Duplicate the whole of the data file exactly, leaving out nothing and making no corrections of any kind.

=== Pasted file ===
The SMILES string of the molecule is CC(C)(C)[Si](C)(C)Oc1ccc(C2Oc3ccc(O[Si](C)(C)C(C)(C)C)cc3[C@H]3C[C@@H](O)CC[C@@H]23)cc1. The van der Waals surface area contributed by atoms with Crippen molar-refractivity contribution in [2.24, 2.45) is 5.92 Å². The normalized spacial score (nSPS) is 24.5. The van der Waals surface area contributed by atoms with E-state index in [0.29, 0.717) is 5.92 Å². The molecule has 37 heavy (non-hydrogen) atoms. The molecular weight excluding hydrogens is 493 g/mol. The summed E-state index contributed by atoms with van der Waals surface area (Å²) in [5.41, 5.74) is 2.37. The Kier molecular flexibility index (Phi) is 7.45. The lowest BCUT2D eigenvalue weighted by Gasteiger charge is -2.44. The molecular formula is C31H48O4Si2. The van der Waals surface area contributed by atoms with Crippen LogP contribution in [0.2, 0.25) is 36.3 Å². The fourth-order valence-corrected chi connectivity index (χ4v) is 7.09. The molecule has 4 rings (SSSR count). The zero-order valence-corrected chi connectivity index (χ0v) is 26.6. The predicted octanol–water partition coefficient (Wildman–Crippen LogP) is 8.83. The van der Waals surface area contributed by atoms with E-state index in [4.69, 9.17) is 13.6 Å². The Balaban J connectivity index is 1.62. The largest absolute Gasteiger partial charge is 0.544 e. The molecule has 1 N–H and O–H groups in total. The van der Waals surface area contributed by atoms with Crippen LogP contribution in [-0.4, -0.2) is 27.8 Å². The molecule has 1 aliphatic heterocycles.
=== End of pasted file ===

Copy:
The SMILES string of the molecule is CC(C)(C)[Si](C)(C)Oc1ccc(C2Oc3ccc(O[Si](C)(C)C(C)(C)C)cc3[C@H]3C[C@@H](O)CC[C@@H]23)cc1. The van der Waals surface area contributed by atoms with Crippen molar-refractivity contribution in [2.24, 2.45) is 5.92 Å². The normalized spacial score (nSPS) is 24.5. The van der Waals surface area contributed by atoms with E-state index in [0.29, 0.717) is 5.92 Å². The molecule has 37 heavy (non-hydrogen) atoms. The molecular weight excluding hydrogens is 493 g/mol. The summed E-state index contributed by atoms with van der Waals surface area (Å²) in [5.41, 5.74) is 2.37. The Kier molecular flexibility index (Phi) is 7.45. The lowest BCUT2D eigenvalue weighted by Gasteiger charge is -2.44. The molecular formula is C31H48O4Si2. The van der Waals surface area contributed by atoms with Crippen LogP contribution in [0.2, 0.25) is 36.3 Å². The fourth-order valence-corrected chi connectivity index (χ4v) is 7.09. The molecule has 4 rings (SSSR count). The zero-order valence-corrected chi connectivity index (χ0v) is 26.6. The predicted octanol–water partition coefficient (Wildman–Crippen LogP) is 8.83. The van der Waals surface area contributed by atoms with E-state index in [4.69, 9.17) is 13.6 Å². The Balaban J connectivity index is 1.62. The largest absolute Gasteiger partial charge is 0.544 e. The molecule has 1 N–H and O–H groups in total. The van der Waals surface area contributed by atoms with Crippen LogP contribution in [-0.4, -0.2) is 27.8 Å². The molecule has 1 aliphatic heterocycles.